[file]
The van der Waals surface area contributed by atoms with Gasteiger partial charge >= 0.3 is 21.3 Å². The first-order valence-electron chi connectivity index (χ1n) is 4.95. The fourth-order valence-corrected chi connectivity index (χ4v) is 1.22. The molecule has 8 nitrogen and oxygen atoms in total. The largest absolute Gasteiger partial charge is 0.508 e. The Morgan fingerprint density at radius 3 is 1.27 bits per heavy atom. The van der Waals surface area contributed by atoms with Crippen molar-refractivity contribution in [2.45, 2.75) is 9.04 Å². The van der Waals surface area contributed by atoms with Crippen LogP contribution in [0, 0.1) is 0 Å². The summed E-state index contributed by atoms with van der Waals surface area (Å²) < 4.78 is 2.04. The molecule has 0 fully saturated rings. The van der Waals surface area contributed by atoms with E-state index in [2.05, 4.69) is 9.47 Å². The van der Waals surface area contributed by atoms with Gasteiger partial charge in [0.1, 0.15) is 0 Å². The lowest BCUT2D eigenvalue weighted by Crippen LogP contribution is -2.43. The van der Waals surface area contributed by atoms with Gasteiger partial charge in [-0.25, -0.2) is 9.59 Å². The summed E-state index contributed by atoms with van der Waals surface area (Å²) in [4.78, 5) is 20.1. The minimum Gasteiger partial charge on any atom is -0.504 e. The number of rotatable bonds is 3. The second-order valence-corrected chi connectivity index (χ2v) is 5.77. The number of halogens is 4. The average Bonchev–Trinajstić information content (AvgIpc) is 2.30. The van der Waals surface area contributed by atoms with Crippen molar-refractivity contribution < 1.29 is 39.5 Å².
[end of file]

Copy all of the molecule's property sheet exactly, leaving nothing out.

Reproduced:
The van der Waals surface area contributed by atoms with Gasteiger partial charge >= 0.3 is 21.3 Å². The first-order valence-electron chi connectivity index (χ1n) is 4.95. The fourth-order valence-corrected chi connectivity index (χ4v) is 1.22. The molecule has 8 nitrogen and oxygen atoms in total. The largest absolute Gasteiger partial charge is 0.508 e. The Morgan fingerprint density at radius 3 is 1.27 bits per heavy atom. The van der Waals surface area contributed by atoms with Crippen molar-refractivity contribution in [2.45, 2.75) is 9.04 Å². The van der Waals surface area contributed by atoms with Crippen LogP contribution in [0, 0.1) is 0 Å². The summed E-state index contributed by atoms with van der Waals surface area (Å²) < 4.78 is 2.04. The molecule has 0 fully saturated rings. The van der Waals surface area contributed by atoms with E-state index in [2.05, 4.69) is 9.47 Å². The van der Waals surface area contributed by atoms with Gasteiger partial charge in [0.1, 0.15) is 0 Å². The lowest BCUT2D eigenvalue weighted by Crippen LogP contribution is -2.43. The van der Waals surface area contributed by atoms with Gasteiger partial charge in [-0.25, -0.2) is 9.59 Å². The summed E-state index contributed by atoms with van der Waals surface area (Å²) in [4.78, 5) is 20.1. The minimum Gasteiger partial charge on any atom is -0.504 e. The number of rotatable bonds is 3. The second-order valence-corrected chi connectivity index (χ2v) is 5.77. The number of halogens is 4. The average Bonchev–Trinajstić information content (AvgIpc) is 2.30. The van der Waals surface area contributed by atoms with Crippen molar-refractivity contribution < 1.29 is 39.5 Å².